-Gnobuddy
 
I once made a voltage divider line out from the speaker output of a Fender Deluxe Reverb amp (about 15 watts output). I chose a capacitor to shunt high frequencies to ground, which should give a -6dB/octave roll-off. Since most guitar speakers' responses take a steep dive above 5kHz, I chose the cap's value to be -3dB at 5kHz. I used it a couple of times into people's PA systems, and much to my surprise it sounded very good! Now, this was for a 'clean' tube amp sound, not overdriven to smithereens. But it did get enough of the amp's warmth into the mix.

You could use that low-tech direct signal going to one mixer channel in combination with a mic on the speaker into a different mixer channel. That way you could use the mic as a way to mix in some 'air' without introducing too much bleed from other instruments. That kind of thing is done all the time with acoustic bass players and acoustic guitars using piezo pickups. You use the piezo pickup to get the 'body' of the sound, but mix in some of the instrument's miked up sound to mellow out that pinched 'piezo sound.'

--
 

MitchMev

Member
2015-12-06 7:03 pm
It looks like I'm late into the conversation but I figured I'd offer my two cents.

We practice "live" in our facility but he wants to mix each instrument separately for a demo CD and claims that there is too much bleed through from other instruments into the mic he uses on my speaker. I am not a sound engineer but I told him hanging an SM57 directly down in front of my speaker isn't the way to do it. He refuses to use my Sennheiser e609 which is what I have always used in other bands and feel it's a better tool for the job.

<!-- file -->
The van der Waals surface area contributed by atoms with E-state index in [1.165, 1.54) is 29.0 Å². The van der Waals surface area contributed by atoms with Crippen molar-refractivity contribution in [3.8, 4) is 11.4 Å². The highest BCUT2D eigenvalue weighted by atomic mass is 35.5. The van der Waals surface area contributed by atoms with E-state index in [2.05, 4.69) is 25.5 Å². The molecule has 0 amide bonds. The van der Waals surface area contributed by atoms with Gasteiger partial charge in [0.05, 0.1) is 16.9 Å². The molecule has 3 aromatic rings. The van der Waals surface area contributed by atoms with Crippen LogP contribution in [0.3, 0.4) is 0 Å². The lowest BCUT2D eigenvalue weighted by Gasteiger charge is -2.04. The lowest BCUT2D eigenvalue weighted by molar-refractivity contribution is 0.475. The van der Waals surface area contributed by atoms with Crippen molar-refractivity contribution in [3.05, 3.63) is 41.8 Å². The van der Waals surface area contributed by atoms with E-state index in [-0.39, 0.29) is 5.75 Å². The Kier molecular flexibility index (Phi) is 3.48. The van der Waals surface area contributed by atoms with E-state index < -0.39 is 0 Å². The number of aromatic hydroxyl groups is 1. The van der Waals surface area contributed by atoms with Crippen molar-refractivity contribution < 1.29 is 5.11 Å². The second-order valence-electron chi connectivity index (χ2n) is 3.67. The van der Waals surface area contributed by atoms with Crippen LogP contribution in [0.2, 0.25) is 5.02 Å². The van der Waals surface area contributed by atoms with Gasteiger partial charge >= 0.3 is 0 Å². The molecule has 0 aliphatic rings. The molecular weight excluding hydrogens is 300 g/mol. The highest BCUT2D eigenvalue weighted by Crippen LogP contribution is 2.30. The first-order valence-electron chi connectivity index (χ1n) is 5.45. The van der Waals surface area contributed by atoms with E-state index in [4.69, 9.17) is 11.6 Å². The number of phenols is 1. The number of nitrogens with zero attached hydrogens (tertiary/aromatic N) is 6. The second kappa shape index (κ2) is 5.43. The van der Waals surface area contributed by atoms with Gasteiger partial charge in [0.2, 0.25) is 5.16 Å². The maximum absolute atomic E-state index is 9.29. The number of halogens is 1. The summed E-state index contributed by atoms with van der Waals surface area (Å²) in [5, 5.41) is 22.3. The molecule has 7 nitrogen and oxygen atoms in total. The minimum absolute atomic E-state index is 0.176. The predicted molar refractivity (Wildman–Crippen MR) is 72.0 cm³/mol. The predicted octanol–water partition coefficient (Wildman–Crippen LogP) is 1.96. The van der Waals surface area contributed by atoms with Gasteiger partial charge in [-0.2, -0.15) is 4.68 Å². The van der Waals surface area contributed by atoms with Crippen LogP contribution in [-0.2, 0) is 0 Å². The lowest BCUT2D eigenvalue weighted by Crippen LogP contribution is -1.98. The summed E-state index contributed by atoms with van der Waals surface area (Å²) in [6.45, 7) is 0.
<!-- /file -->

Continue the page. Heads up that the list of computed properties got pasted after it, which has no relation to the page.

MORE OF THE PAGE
First, it's a demo CD and he's worried about bleed between instruments? Hell, most professional live recordings have bleed between the instruments.

Second, an SM57 should do the job just fine, although the Sennheiser will also work fine. The SM57 is a cardioid meaning it picks up no sound along the axis behind the mic and little sound from other directions behind the mic. The Sennheiser is a supercardioid which means it does pick up signal along the axis behind the mic. Therefore if you're worried about bleed, the SM57 may be a better option, but only if it's pointed directly at the cone (NOT down towards the ground).
 
Hi guys!

The EQ on the output could help a lot "dial" in the tone, I do have a small Alnico driver that does add to the mojo when brought to it's threshold. I was thinking of adding a cap to smooth things out but the EQ could do the same.

And looking at the patterns the SM57 should work perfectly if it is pointed at the speaker. I kinda liked the tone of the Sennheiser I have and I have never had a problem with bleed through. Oh well the direct out is working good so the next step is to tame the highs with a cap or EQ, I think the board I am going into has the standard tone controls.
 
You do know there are many good "cabinet simulating" direct boxes to do what you wish. you can't just use a padded output direct because you are bypassing the speaker. It will sound horrible.

Hi Bruce, I know it won't sound as good as through the speaker. This direct out will only be used for band practice evaluation purposes, but I still would like to get the best tone if possible without having to buy anything. As for now it serves it's purpose good enough but I will say I won't be using it for a professional recording or gigs.